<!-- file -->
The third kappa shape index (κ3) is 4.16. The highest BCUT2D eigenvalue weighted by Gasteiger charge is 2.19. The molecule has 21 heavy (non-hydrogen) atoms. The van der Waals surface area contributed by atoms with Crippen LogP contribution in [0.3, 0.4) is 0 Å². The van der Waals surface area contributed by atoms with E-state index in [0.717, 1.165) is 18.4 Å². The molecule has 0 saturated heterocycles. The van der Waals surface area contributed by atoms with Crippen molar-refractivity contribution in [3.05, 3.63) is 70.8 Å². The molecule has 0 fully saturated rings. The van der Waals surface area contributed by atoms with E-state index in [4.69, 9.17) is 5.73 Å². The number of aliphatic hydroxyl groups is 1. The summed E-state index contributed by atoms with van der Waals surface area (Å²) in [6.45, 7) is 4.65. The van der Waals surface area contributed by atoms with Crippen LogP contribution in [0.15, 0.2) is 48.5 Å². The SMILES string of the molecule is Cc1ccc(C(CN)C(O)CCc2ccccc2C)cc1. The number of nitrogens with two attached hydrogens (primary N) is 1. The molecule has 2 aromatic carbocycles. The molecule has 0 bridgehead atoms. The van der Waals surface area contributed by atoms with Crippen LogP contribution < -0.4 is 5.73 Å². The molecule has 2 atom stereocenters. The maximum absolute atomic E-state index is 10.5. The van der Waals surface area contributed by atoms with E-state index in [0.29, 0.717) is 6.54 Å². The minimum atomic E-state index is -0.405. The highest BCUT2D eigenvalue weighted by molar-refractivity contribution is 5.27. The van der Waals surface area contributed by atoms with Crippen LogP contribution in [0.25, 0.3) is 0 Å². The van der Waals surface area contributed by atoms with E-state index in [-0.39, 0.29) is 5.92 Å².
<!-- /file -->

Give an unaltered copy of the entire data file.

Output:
The third kappa shape index (κ3) is 4.16. The highest BCUT2D eigenvalue weighted by Gasteiger charge is 2.19. The molecule has 21 heavy (non-hydrogen) atoms. The van der Waals surface area contributed by atoms with Crippen LogP contribution in [0.3, 0.4) is 0 Å². The van der Waals surface area contributed by atoms with E-state index in [0.717, 1.165) is 18.4 Å². The molecule has 0 saturated heterocycles. The van der Waals surface area contributed by atoms with Crippen molar-refractivity contribution in [3.05, 3.63) is 70.8 Å². The molecule has 0 fully saturated rings. The van der Waals surface area contributed by atoms with E-state index in [4.69, 9.17) is 5.73 Å². The number of aliphatic hydroxyl groups is 1. The summed E-state index contributed by atoms with van der Waals surface area (Å²) in [6.45, 7) is 4.65. The van der Waals surface area contributed by atoms with Crippen LogP contribution in [0.15, 0.2) is 48.5 Å². The SMILES string of the molecule is Cc1ccc(C(CN)C(O)CCc2ccccc2C)cc1. The number of nitrogens with two attached hydrogens (primary N) is 1. The molecule has 2 aromatic carbocycles. The molecule has 0 bridgehead atoms. The van der Waals surface area contributed by atoms with Crippen LogP contribution < -0.4 is 5.73 Å². The molecule has 2 atom stereocenters. The maximum absolute atomic E-state index is 10.5. The van der Waals surface area contributed by atoms with E-state index in [0.29, 0.717) is 6.54 Å². The minimum atomic E-state index is -0.405. The highest BCUT2D eigenvalue weighted by molar-refractivity contribution is 5.27. The van der Waals surface area contributed by atoms with Crippen LogP contribution in [0.25, 0.3) is 0 Å². The van der Waals surface area contributed by atoms with E-state index in [-0.39, 0.29) is 5.92 Å².